Dads Who Exercise Jump Start Their Kids' Health, Study Says

It’s never too early to start working on your dad bod.
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profile picture of Stephanie Grassullo
Associate Editor
October 22, 2018
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Women get a lot of flak on what they should and shouldn’t be doing before, during and after they are pregnant. And while it makes sense—these superwomen literally carry a life inside of them—dads should be wary of a few things themselves. One thing for starters, is the amount of time they spend exercising.

Men can help prevent their future child’s chance of having diabetes, childhood obesity and other related conditions by being physically active, according to a new study by researchers at the Ohio State University Wexner Medical Center.

And if you haven’t hit the gym in quite some time, it’s not a cause for panic yet.

“Even a month or so of moderate exercise before conception can have major benefits to his children’s metabolic health,” says Kristin Stanford, who led the study. “Those benefits include lower body weight, increased insulin sensitivity and decreased fat mass.”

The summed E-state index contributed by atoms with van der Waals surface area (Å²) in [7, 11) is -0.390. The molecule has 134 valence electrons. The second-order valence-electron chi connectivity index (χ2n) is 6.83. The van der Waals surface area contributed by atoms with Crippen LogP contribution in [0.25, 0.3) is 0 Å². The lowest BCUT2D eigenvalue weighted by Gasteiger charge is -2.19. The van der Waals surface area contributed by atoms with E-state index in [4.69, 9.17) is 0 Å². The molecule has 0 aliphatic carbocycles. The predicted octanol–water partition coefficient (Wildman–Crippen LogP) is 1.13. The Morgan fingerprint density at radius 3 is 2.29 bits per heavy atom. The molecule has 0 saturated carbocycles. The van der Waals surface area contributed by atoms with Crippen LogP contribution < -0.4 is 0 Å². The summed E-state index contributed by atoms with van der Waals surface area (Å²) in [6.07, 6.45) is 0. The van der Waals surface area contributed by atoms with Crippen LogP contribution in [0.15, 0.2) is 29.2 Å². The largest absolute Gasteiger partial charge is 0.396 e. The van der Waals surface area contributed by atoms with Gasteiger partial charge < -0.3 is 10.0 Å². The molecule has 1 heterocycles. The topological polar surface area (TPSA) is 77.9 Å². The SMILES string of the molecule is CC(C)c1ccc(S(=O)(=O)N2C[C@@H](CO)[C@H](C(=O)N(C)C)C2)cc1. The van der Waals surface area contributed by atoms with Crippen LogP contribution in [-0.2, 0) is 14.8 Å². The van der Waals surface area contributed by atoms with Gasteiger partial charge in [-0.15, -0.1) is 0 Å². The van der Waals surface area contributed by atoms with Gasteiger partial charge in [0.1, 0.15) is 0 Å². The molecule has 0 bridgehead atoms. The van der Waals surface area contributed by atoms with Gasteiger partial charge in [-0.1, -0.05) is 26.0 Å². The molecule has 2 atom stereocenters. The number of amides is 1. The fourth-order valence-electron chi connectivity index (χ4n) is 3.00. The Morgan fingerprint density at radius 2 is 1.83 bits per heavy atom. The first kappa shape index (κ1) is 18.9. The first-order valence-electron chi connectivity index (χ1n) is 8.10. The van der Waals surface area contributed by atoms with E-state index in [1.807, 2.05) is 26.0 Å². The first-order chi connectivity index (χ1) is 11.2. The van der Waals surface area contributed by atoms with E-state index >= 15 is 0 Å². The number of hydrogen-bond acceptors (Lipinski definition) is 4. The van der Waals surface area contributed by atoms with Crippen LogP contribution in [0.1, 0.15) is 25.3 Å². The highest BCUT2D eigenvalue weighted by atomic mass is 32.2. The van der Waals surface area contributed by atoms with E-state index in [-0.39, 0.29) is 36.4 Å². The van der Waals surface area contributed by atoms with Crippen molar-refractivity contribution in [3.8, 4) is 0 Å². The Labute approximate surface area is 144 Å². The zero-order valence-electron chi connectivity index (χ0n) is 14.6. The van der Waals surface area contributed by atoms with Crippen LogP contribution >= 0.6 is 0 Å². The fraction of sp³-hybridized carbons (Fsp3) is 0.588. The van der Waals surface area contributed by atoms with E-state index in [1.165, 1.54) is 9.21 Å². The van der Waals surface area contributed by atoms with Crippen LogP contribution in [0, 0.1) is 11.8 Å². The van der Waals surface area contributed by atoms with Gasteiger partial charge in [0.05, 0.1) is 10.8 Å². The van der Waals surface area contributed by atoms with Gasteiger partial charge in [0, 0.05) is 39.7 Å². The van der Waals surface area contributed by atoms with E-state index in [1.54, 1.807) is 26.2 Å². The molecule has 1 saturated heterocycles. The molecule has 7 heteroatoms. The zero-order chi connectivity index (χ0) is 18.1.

The study used male mice on both normal and high-fat diets, and also looked at diabetes and cardiovascular disease. To measure lifelong health benefits for humans, researchers measured the health of the mice born until they reached adulthood a year later.

The results show the mice who exercised freely had offspring with better metabolic health. The male mouse with the high-fat diet passed along the traits of poor metabolic health associated with obesity and higher glucose intolerance, which is a risk factor for diabetes.

The good news: Exercise can help make up for a dad-to-be’s poor diet. The mice were given a high-fat diet for three weeks, where some were kept inactive while others exercised. The offspring of those who exercised stayed healthier despite dad’s eating habits.

The researchers hope to look at why and how these genetic changes happen, and how to use the information gathered to prevent diabetes and obesity. For now, experts say staying active is an easy way future dads can take their baby’s health into consideration.

For more tips for soon-to-be-dads, take a look at The Bump’s dad-to-be’s guide to pregnancy.

Please note: The Bump and the materials and information it contains are not intended to, and do not constitute, medical or other health advice or diagnosis and should not be used as such. You should always consult with a qualified physician or health professional about your specific circumstances.

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